Putting those things together, you see that exactness for the short exact sequence is equivalent to exactness for [TEX] X \stackrel{\alpha}{\longrightarrow} Y \stackrel{\beta}{\longrightarrow} Z [/TEX].

Thanks to Opalg for this help in the past ...

I am revising exact sequences and must admit to still being uneasy about the above example taken from this remark in Dummit and Foote:

View attachment 5817

Basis questions are as follows:

Question 1

D&F write that saying [TEX] X \stackrel{\alpha}{\longrightarrow} Y \stackrel{\beta}{\longrightarrow} Z [/TEX] is exact at $$\displaystyle Y$$

is the same as saying that

[TEX] 0 \longrightarrow \alpha (X) \longrightarrow Y \longrightarrow Y/\ker (\beta) \longrightarrow 0 [/TEX]

is a short exact sequence ...

... BUT ... they do not specify the particular homomorphisms involved ... how are we to fully understand the nature of a short exact sequence when the homomorphisms involved are not specified ...?

Question 2

in the above post to me, Opalg writes:

" ... ... For the first three terms of that sequence, exactness for [TEX] 0 \longrightarrow \alpha (X) \longrightarrow Y [/TEX] means that (the image of) $0$ in $\alpha(X)$ is the kernel of the inclusion map $\alpha (X) \subset Y$ (which is obviously true). ... ... "

But the above seems to assume that the homomorphism from $$\displaystyle \alpha (X)$$ to $$\displaystyle Y$$ is the inclusion map ... ... BUT ... ... how do we know it is the inclusion map ... ... ? Do we have to deduce it is thus, in order that the sequence is exact ... ?

Question 3

In the above post to me, Opalg writes:

" ... ... Finally, exactness for the middle three terms of the short exact sequence says that the image of $\alpha$ is equal to the kernel of the quotient map $\beta$. That is the same as saying that [TEX] X \stackrel{\alpha}{\longrightarrow} Y \stackrel{\beta}{\longrightarrow} Z [/TEX] is exact. ... ... "

My problem is as follows:

... ... how does exactness for the middle three terms of

[TEX] 0 \longrightarrow \alpha (X) \longrightarrow Y \longrightarrow Y/\ker (\beta) \longrightarrow 0 [/TEX]

say that, or mean that ...

... the image of $\alpha$ is equal to the kernel of the quotient map $\beta$?

Hope someone can help ... ...

Thanks again to Opalg for the previous help ...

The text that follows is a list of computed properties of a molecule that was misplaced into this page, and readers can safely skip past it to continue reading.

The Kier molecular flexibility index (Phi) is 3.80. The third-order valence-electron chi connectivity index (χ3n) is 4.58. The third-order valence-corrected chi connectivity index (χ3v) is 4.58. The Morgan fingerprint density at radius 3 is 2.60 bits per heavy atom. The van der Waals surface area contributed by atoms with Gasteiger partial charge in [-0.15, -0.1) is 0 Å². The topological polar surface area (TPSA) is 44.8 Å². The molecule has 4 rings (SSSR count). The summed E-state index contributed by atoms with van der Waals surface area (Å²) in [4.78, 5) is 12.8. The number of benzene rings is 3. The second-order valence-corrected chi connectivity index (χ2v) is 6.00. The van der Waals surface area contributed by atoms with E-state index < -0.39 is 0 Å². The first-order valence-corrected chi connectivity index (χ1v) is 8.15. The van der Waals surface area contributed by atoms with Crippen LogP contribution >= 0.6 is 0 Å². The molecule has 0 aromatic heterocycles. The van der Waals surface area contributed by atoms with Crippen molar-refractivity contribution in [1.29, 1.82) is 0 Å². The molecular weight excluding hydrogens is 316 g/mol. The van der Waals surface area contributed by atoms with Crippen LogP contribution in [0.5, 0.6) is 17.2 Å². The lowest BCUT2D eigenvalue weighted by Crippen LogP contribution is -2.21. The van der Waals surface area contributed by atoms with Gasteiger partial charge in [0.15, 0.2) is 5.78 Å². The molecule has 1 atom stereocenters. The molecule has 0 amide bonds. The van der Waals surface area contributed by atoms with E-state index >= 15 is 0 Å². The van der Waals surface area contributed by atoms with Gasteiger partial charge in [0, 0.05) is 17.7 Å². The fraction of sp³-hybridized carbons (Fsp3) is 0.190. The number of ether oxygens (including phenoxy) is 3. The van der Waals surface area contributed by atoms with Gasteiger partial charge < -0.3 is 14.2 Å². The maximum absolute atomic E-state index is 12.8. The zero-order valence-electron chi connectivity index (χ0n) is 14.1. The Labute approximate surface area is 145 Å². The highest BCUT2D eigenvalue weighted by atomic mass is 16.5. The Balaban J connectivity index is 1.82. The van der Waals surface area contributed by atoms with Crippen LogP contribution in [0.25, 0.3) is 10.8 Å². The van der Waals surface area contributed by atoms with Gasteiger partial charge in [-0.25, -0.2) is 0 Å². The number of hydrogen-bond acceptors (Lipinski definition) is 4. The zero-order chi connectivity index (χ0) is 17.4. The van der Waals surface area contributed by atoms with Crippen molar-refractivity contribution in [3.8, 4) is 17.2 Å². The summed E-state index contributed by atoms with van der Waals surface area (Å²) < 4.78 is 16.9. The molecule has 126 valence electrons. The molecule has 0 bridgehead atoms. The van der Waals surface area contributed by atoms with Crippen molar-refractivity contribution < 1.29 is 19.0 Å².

Peter

Peter

#### Opalg

##### MHB Oldtimer
Staff member
To describe a short exact sequence $0 \longrightarrow A \stackrel{\theta}{\longrightarrow} B \stackrel{\phi}{\longrightarrow} C \longrightarrow 0$ it is usually necessary to specify the homomorphisms $\theta$ and $\phi$ as well as the spaces $A,B,C$. (But notice that even here it is not necessary to specify the homomorphisms $0 \longrightarrow A$ and $C \longrightarrow 0$, since these are uniquely determined.)

However, in the case where $A$ is contained in $B$ people often write $0 \longrightarrow A \longrightarrow B \longrightarrow B/A \longrightarrow 0$ without specifying any of the homomorphisms, on the understanding that these are the natural inclusion and quotient maps.

I assume that is why Dummit and Foote omit specifying the homomorphisms when they write $0 \longrightarrow \alpha (X) \longrightarrow Y \longrightarrow Y/\ker (\beta) \longrightarrow 0$.

#### Peter

##### Well-known member
MHB Site Helper
To describe a short exact sequence $0 \longrightarrow A \stackrel{\theta}{\longrightarrow} B \stackrel{\phi}{\longrightarrow} C \longrightarrow 0$ it is usually necessary to specify the homomorphisms $\theta$ and $\phi$ as well as the spaces $A,B,C$. (But notice that even here it is not necessary to specify the homomorphisms $0 \longrightarrow A$ and $C \longrightarrow 0$, since these are uniquely determined.)

However, in the case where $A$ is contained in $B$ people often write $0 \longrightarrow A \longrightarrow B \longrightarrow B/A \longrightarrow 0$ without specifying any of the homomorphisms, on the understanding that these are the natural inclusion and quotient maps.

I assume that is why Dummit and Foote omit specifying the homomorphisms when they write $0 \longrightarrow \alpha (X) \longrightarrow Y \longrightarrow Y/\ker (\beta) \longrightarrow 0$.

Thanks Opalg ... I appreciate your help ...

Peter

#### steenis

##### Well-known member
MHB Math Helper
Remark 1
Given R-maps $\alpha : X\longrightarrow Y$ and $\beta : Y\longrightarrow Z$ then

The sequence $X\longrightarrow _\alpha Y\longrightarrow _\beta Z$ is exact in Y if and only if $0\longrightarrow \alpha X \longrightarrow _i Y\longrightarrow _\pi Y/ \ker \beta \longrightarrow 0$ is a short exact sequence. (i is the natural inclusion, $\pi$ is the natural projection.) This is very easy to prove.

Remark 2
I think D&F are really too concise here. I think what they meant here, is better stated by Rotman in exercise 2.6 on p.65 (Rotman - An Introduction to Homological Algebra 2nd edition 2009).